A decision on the future of Wollombi Public School is set to be made later this year.
The Department of Education began a consultation process with parents at the school in November last year, when it was feared that the five-student school could have been closed by the end of that term.
The community rallied in support at the time and the review process has continued.
A consultative group comprising principals and parent representatives of Wollombi and Laguna Public Schools and the region’s school education director Bryan Campbell formed in March to focus on ‘educational provisions in the Wollombi Valley’.
Eight kilometres from Wollombi, Laguna Public School had 57 students enrolled in February, its highest number for at least eight years.
A community survey was conducted in May as part of the review process.
A forum will be held at the school in August (on a date to be confirmed), when Mr. Campbell will advise the community on the results of the survey.
Wollombi P and C president Lindy Williams said she is concerned that the review process is a “smokescreen for a pre-determined decision” that will see the 161-year-old school closed down.
“It’s been a short-sighted approach; they haven’t looked at the infrastructure or potential growth,” Ms. Williams said.
“The resources are available; it’s a perfectly fine school – why close it?
“It’s all about economics and not about education.
“Our valley is headed for growth, but these statistics have not been discussed.”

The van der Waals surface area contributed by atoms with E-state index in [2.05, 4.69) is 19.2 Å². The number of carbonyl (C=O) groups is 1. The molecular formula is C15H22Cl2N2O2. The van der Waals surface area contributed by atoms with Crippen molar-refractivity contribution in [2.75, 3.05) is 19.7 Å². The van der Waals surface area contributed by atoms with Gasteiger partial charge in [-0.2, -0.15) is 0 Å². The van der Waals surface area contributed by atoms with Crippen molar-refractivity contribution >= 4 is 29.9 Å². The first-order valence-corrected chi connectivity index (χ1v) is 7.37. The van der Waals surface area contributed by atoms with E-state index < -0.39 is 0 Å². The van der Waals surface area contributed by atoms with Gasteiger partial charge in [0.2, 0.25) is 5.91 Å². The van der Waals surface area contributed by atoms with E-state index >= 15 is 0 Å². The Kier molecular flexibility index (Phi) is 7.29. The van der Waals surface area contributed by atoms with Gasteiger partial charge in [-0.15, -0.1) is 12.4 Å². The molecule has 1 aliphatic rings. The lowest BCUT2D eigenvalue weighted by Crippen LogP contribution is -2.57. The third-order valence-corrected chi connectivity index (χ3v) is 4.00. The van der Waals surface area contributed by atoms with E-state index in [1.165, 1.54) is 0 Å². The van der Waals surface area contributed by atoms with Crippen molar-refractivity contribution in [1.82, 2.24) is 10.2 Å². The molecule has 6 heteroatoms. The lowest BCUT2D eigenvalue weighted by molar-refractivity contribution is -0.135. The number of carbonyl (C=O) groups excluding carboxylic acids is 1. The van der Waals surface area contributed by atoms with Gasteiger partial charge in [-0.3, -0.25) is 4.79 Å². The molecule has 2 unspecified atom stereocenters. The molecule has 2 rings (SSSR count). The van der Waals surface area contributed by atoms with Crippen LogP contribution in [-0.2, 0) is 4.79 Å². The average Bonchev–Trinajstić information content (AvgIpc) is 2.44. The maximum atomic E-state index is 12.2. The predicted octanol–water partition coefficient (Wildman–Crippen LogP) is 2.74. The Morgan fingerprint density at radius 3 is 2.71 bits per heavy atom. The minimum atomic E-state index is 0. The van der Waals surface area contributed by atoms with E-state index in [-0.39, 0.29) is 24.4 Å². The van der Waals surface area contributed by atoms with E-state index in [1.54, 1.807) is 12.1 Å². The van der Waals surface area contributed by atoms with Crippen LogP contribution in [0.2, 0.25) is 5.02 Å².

Ms. Williams currently has two children at Wollombi Public School, with an elder son now in high school, having completed his entire primary education there.
She said the small school has given her children a wonderful opportunity to develop and grow.
“It’s a nurturing and caring environment,” she said.
“It has an academic focus, and the benefits are a given, with individually-tailored programs.
“I have seen students who don’t fit into larger environments flourish and grow.
“It’s like a family, very caring.”
Greens MLC Dr. John Kaye met with P and C representatives in Wollombi on July 18 and will be raising the matter in parliament.
“I’m really concerned that the proper process has not been followed and that this priceless community asset has been put at risk,” Dr. Kaye said.
“The department is not recognising the consequences for the kids and the community.
“The school serves as the heart of Wollombi.
“Laguna is a great school, but installing a larger demountable there, while trying to close Wollombi, makes no sense.
“It’s all about real estate values and cost-cutting, and nothing about education and the community.”
Stay tuned to The Advertiser for more information on the community forum.